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From: Herbert Poetzl (herbert_at_13thfloor.at)
Date: Thu 14 Nov 2002 - 09:32:06 GMT

On Thu, Nov 14, 2002 at 01:19:45AM +0000, ragnar_at_this.is wrote:
> Hi,
> > > because you might run in an O(n^2) issue ...
> >
> > I don't really care this is not a performance important task you might
> > run
> > it once a month and it can take many hours, no problem and the above
> > algorithm might be somewhere in O(n) maybe little worse.
> I do not see a performance problem.

somebody will care, if a memory mapping process
goes wild on thousands of files, making millions
of comparisons for several hours *G*

read below ...

>> b) the stat-data of files which became a candidate by file selection are
>> kept in a map/set {filename,stat,attr} (i will use C++ for implemetation
>> like the other tools too) the filesize will be used as ordering attribute.

>> c) mmap reasonably many files of the same size and matching
>> uid/gid/stat/attr... into memory and compare them (and redo this if not
>> all files can be mapped, have special care for huge files which can not be
>> mmap'ed, ...)

> One of the basic assumtions is that the files should
> be of the same size. So working from a size sorted
> list of files looks linear.
> For an interesting look at the files of the same size:
> bash# find /TheServers -type f -printf \\n%s\\t%p|sort -rn|less

how to compare 5 files?
- compare 1st with number 2-5
- compare 2nd with number 3-5
- compare 3rd with number 4-5
- and compare the last two
makes a total of (4+3+2+1)=10 comparisons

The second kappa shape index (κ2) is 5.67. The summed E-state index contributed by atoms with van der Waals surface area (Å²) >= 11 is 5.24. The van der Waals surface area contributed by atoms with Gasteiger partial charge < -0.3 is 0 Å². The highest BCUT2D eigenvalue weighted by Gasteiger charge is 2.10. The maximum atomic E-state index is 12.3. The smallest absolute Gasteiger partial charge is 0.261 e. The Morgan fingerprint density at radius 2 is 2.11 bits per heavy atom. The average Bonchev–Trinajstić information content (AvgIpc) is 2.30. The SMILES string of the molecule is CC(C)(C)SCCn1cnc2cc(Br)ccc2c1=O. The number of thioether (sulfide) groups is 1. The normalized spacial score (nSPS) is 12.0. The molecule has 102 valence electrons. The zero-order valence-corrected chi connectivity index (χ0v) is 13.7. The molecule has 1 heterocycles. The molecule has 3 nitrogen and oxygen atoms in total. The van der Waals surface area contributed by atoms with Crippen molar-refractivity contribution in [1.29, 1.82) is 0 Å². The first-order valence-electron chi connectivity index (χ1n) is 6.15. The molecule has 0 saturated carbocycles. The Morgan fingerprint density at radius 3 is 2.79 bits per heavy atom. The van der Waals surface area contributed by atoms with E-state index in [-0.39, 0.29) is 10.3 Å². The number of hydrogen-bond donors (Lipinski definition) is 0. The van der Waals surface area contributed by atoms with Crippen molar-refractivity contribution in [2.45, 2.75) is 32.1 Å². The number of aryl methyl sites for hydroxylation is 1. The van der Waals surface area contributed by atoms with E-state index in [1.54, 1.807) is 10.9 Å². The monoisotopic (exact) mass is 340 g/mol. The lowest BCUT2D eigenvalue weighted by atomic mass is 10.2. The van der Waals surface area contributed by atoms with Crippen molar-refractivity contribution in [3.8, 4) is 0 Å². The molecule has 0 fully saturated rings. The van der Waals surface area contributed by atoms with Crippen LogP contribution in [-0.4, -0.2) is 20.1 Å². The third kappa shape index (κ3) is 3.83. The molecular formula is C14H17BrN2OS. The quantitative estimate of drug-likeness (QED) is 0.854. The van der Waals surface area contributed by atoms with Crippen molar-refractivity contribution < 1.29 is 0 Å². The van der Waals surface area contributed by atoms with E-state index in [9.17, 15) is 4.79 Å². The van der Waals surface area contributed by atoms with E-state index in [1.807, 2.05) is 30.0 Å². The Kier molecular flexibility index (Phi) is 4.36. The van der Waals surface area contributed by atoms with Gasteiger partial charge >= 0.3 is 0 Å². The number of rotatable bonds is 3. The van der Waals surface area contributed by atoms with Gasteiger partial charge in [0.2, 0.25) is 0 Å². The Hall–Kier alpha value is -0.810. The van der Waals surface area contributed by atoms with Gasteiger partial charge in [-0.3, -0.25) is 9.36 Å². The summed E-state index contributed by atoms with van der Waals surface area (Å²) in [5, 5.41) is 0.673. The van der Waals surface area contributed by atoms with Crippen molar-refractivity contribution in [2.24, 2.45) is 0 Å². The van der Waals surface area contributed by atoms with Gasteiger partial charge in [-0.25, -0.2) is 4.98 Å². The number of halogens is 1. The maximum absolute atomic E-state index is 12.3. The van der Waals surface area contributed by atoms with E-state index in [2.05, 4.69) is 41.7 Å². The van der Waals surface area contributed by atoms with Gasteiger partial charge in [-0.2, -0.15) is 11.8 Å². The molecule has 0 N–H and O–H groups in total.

for 10 files this would be
(9+8+7+6+5+4+3+2+1)=45 comparisons

for N files it is (N/2)*(N+1) = (N^2+N)/2

(I think, a smart algorithm might be able to
 reduce this to O(N*sqrt(N)) but not to O(N))

consider 10 vserver

9000 files each
8000 files the same (normally unified)

that means a list of 90000 files 10000 different,
10 blocks of 8000 files for possible unification (80000 files)
so the highest theoretical number of files of equal size
to compare would be? how many comparisons whould be needed
for 10000 files? how many for 80000?

you can make some tests/calcs on your virtual server with
awk (to get some idea what usually will happen)

# find /vservers/IS01 -xdev -printf "%s\n" \
  | gawk '{N[$1]++} END {for (a in N) S+=N[a]/2*(N[a]+1); print S}'

will give you the number of comparisons, and

# find /vservers/IS01 -xdev -printf "%s\n" \
  | gawk '{N[$1]++} END {for (a in N) S+=N[a]/2*(N[a]+1)*a; print S}'
the amount of memory mappings done if only 2 files
are mapped to compare them ... or to be more realistic
the memory that actually has to be compared ...

cksum (for example) would map each file only once,
and produce a hash value, which could be compared
in the same way as planned, but much much faster,
equally fast like the size sort/comparison ...

please correct me if I'm wrong ...


> best
> ragnar

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